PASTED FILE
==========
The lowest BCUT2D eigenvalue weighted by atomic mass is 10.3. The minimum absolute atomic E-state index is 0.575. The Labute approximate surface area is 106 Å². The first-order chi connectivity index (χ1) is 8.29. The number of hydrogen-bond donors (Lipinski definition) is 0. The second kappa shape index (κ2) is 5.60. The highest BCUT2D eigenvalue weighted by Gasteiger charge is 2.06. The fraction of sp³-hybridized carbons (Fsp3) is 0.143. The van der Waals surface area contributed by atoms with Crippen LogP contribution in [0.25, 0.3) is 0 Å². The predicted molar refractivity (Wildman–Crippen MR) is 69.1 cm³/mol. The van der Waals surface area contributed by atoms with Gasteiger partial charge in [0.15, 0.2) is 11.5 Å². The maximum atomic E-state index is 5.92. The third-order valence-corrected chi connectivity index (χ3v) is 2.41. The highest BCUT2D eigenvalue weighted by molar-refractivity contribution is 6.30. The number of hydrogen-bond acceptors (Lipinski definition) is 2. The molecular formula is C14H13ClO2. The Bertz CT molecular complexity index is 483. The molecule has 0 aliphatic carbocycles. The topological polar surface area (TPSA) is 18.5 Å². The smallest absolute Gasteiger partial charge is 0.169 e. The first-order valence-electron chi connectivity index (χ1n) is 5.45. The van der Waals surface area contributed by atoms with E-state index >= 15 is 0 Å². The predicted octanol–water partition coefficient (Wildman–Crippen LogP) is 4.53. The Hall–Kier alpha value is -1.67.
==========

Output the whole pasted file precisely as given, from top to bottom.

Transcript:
The lowest BCUT2D eigenvalue weighted by atomic mass is 10.3. The minimum absolute atomic E-state index is 0.575. The Labute approximate surface area is 106 Å². The first-order chi connectivity index (χ1) is 8.29. The number of hydrogen-bond donors (Lipinski definition) is 0. The second kappa shape index (κ2) is 5.60. The highest BCUT2D eigenvalue weighted by Gasteiger charge is 2.06. The fraction of sp³-hybridized carbons (Fsp3) is 0.143. The van der Waals surface area contributed by atoms with Crippen LogP contribution in [0.25, 0.3) is 0 Å². The predicted molar refractivity (Wildman–Crippen MR) is 69.1 cm³/mol. The van der Waals surface area contributed by atoms with Gasteiger partial charge in [0.15, 0.2) is 11.5 Å². The maximum atomic E-state index is 5.92. The third-order valence-corrected chi connectivity index (χ3v) is 2.41. The highest BCUT2D eigenvalue weighted by molar-refractivity contribution is 6.30. The number of hydrogen-bond acceptors (Lipinski definition) is 2. The molecular formula is C14H13ClO2. The Bertz CT molecular complexity index is 483. The molecule has 0 aliphatic carbocycles. The topological polar surface area (TPSA) is 18.5 Å². The smallest absolute Gasteiger partial charge is 0.169 e. The first-order valence-electron chi connectivity index (χ1n) is 5.45. The van der Waals surface area contributed by atoms with E-state index >= 15 is 0 Å². The predicted octanol–water partition coefficient (Wildman–Crippen LogP) is 4.53. The Hall–Kier alpha value is -1.67.